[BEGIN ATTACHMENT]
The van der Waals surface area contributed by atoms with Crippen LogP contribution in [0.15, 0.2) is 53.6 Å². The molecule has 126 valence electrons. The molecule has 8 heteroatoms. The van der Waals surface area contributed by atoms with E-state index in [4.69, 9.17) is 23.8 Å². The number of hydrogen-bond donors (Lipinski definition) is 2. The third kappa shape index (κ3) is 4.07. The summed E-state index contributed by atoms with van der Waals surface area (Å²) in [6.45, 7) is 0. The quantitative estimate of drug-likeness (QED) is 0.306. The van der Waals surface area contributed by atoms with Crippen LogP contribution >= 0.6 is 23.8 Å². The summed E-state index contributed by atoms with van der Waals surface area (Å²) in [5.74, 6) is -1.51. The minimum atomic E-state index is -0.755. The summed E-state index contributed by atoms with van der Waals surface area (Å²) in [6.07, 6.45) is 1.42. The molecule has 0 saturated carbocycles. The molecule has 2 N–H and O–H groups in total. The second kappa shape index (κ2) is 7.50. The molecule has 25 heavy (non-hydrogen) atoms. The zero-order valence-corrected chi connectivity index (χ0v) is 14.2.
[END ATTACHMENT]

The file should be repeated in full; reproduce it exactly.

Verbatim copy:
The van der Waals surface area contributed by atoms with Crippen LogP contribution in [0.15, 0.2) is 53.6 Å². The molecule has 126 valence electrons. The molecule has 8 heteroatoms. The van der Waals surface area contributed by atoms with E-state index in [4.69, 9.17) is 23.8 Å². The number of hydrogen-bond donors (Lipinski definition) is 2. The third kappa shape index (κ3) is 4.07. The summed E-state index contributed by atoms with van der Waals surface area (Å²) in [6.45, 7) is 0. The quantitative estimate of drug-likeness (QED) is 0.306. The van der Waals surface area contributed by atoms with Crippen LogP contribution >= 0.6 is 23.8 Å². The summed E-state index contributed by atoms with van der Waals surface area (Å²) in [5.74, 6) is -1.51. The minimum atomic E-state index is -0.755. The summed E-state index contributed by atoms with van der Waals surface area (Å²) in [6.07, 6.45) is 1.42. The molecule has 0 saturated carbocycles. The molecule has 2 N–H and O–H groups in total. The second kappa shape index (κ2) is 7.50. The molecule has 25 heavy (non-hydrogen) atoms. The zero-order valence-corrected chi connectivity index (χ0v) is 14.2.